4.2 The inventory role

The possibility to store raw materials and products has an impact to satisfy the demand. Inventory plays an important role in this network and model because roundwood and products are stored to provide them when they are needed. The availability of roundwood is decreasing from spring time and whereas the demand from the side of the sawmills starts to raise. Fig. 7 represents how the material flows react to the situation and with the high demand gradient from the beginning of spring. For example #13, the production capacity is limited to 3541 m3 for the assigned LBWF. After the demand gap in March, the satisfied demand went over the production capacity. Products and raw material are used from the storage to satisfy demand. After May, the curve goes down because roundwood is not economically available anymore although demand of final products and roundwood are still existing. It is to point out that the model has no storage limit constraints, but they could be added easily.

4.3 Raw material increase and the influence on the supply network

By design, the optimization model focusses on strategic planning to choose the optimal LBWF locations and material flow within the production network. For the model, the period of scope is one year with 12 periods. It does not consider future resource increment of the local forest sources. For the investors, the investment horizon is an important aspect which can be 15 years and more. Studies show that there is an increase in hardwood stocks and that the trend goes on. This has an impact on the overall supply network cost. To anticipate the consequences for this cost, the national (#5 and #6) and transnational (#7 and #8) sourcing strategy are compared. It can be assumed that the production cost will decrease per m³, the opening cost stays stable (decrease from #5 to #7 and increase from #6 to #8) and the satisfied demand will increase. Transportation cost increase because of the longer roundwood allocation distances and in order to supply more customers. It is to be highlighted that this increases the degree of demand fulfillment by 18% (#6 to #8). In total the overall cost of transport increases from 76 € m–3 (#6) to 87 € m–3 (#8). It can be assumed that saw log transport cost will decrease with a higher amount of local resources available. Nevertheless, it is possible to work out further cost reduction when the procurement part is investigated in more detail. Potential can be found in the use of different means of transports, the strategy of sourcing like collective procurement of logs or further advanced transport tactics like back hauling.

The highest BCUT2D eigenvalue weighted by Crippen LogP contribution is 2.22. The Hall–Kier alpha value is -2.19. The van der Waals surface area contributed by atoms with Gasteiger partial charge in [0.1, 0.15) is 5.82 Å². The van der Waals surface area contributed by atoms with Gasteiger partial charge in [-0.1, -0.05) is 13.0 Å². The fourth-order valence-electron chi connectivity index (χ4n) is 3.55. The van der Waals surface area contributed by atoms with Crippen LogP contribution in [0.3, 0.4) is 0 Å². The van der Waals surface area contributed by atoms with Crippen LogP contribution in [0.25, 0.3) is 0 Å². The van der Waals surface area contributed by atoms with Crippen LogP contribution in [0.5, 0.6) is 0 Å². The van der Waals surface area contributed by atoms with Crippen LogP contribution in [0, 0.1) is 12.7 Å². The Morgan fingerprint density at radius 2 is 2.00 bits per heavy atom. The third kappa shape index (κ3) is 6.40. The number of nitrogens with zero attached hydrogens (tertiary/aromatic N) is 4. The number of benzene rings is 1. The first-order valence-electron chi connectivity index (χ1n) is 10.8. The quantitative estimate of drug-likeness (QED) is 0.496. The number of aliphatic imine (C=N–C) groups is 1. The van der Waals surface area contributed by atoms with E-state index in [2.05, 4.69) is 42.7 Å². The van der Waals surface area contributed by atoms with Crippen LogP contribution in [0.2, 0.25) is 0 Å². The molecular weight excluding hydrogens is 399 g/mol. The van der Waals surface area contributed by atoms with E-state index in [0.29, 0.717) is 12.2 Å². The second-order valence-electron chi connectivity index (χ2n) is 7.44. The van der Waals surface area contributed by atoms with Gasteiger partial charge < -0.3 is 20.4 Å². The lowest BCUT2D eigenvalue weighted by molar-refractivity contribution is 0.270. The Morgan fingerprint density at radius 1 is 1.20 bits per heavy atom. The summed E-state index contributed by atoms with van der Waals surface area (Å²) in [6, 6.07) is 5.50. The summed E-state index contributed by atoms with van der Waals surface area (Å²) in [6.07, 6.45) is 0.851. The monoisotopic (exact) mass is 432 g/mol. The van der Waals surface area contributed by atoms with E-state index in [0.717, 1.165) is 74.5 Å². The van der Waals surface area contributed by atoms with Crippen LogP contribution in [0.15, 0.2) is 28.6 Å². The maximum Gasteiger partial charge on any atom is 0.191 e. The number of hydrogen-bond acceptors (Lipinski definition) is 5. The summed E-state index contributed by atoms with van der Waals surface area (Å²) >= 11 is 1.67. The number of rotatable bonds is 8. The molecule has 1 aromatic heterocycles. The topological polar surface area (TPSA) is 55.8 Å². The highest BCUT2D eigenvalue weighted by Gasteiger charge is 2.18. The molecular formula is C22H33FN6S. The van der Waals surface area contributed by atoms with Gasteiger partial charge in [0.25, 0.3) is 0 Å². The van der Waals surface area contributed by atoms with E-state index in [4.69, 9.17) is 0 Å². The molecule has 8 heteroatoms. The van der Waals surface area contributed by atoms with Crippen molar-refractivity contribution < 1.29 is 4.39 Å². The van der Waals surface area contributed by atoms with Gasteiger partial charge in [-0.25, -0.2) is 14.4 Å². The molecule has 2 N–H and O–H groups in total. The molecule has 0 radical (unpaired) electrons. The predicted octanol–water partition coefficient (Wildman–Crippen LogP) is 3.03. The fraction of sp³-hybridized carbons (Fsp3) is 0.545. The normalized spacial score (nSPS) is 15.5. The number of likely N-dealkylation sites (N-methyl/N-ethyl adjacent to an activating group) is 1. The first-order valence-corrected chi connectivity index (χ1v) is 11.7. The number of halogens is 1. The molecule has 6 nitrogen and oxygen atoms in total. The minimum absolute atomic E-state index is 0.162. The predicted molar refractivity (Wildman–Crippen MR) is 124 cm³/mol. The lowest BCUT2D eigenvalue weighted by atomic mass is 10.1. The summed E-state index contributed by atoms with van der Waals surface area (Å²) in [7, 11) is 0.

4.4 Change of demand

In this paper, demand was determined to 50 000 m3 glued laminated beech wood products. In the same way as the resource amount, also the demand side can not be predicted with certainty. In the case the demand would be higher than expected, it would strongly affect the network structure. In the case, laminated wood product demand increases from 3% to 10%, as an example, this can result in economy of scale effects which will affect the total supply chain costs as described by Song and Sun (2016).

Italy and Germany are the major buyers of Austrian wood-products. Therefore, 60% of the demand are located transnationally. When the additional demand is considered in the calculations, this results in a slightly different network design and material flow. The satisfied demand reaches 76% (#14), which is 1% more than for the national demand only. Like before, the additional sawmill 27 is used. For the opened LBWF, it is noticeable that facility 8 (Upper Austria) is opened in addition to 4 and 12. The opening cost are the lowest for all scenarios, although it is optimal to open three facilities which result in a lower amount of used facility capacity. The total supply cost makes up 321 € m–3 and the transport cost 93 € m–3. With the computed results, the #14 is in accordance with the other 13 scenarios.

4.5 Managerial implication